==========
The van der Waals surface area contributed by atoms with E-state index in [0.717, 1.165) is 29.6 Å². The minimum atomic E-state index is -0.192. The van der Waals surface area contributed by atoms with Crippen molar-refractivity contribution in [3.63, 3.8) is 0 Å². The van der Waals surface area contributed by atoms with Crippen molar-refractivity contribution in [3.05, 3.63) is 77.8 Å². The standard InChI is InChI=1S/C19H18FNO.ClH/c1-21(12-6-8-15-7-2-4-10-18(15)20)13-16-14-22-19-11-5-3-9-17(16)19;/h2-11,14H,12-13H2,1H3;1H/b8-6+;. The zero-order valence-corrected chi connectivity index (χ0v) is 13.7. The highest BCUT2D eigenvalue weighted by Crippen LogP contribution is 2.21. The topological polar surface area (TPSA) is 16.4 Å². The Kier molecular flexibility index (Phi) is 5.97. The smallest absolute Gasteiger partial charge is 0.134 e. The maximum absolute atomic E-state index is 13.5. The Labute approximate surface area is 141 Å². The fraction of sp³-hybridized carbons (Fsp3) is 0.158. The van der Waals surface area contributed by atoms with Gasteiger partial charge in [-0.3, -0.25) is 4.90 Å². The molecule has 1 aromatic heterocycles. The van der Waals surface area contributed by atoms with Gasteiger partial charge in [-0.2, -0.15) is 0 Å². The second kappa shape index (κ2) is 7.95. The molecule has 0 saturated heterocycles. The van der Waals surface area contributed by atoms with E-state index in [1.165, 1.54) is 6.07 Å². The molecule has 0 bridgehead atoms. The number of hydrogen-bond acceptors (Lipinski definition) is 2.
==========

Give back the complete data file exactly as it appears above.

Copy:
The van der Waals surface area contributed by atoms with E-state index in [0.717, 1.165) is 29.6 Å². The minimum atomic E-state index is -0.192. The van der Waals surface area contributed by atoms with Crippen molar-refractivity contribution in [3.63, 3.8) is 0 Å². The van der Waals surface area contributed by atoms with Crippen molar-refractivity contribution in [3.05, 3.63) is 77.8 Å². The standard InChI is InChI=1S/C19H18FNO.ClH/c1-21(12-6-8-15-7-2-4-10-18(15)20)13-16-14-22-19-11-5-3-9-17(16)19;/h2-11,14H,12-13H2,1H3;1H/b8-6+;. The zero-order valence-corrected chi connectivity index (χ0v) is 13.7. The highest BCUT2D eigenvalue weighted by Crippen LogP contribution is 2.21. The topological polar surface area (TPSA) is 16.4 Å². The Kier molecular flexibility index (Phi) is 5.97. The smallest absolute Gasteiger partial charge is 0.134 e. The maximum absolute atomic E-state index is 13.5. The Labute approximate surface area is 141 Å². The fraction of sp³-hybridized carbons (Fsp3) is 0.158. The van der Waals surface area contributed by atoms with Gasteiger partial charge in [-0.3, -0.25) is 4.90 Å². The molecule has 1 aromatic heterocycles. The van der Waals surface area contributed by atoms with Gasteiger partial charge in [-0.2, -0.15) is 0 Å². The second kappa shape index (κ2) is 7.95. The molecule has 0 saturated heterocycles. The van der Waals surface area contributed by atoms with E-state index in [1.165, 1.54) is 6.07 Å². The molecule has 0 bridgehead atoms. The number of hydrogen-bond acceptors (Lipinski definition) is 2.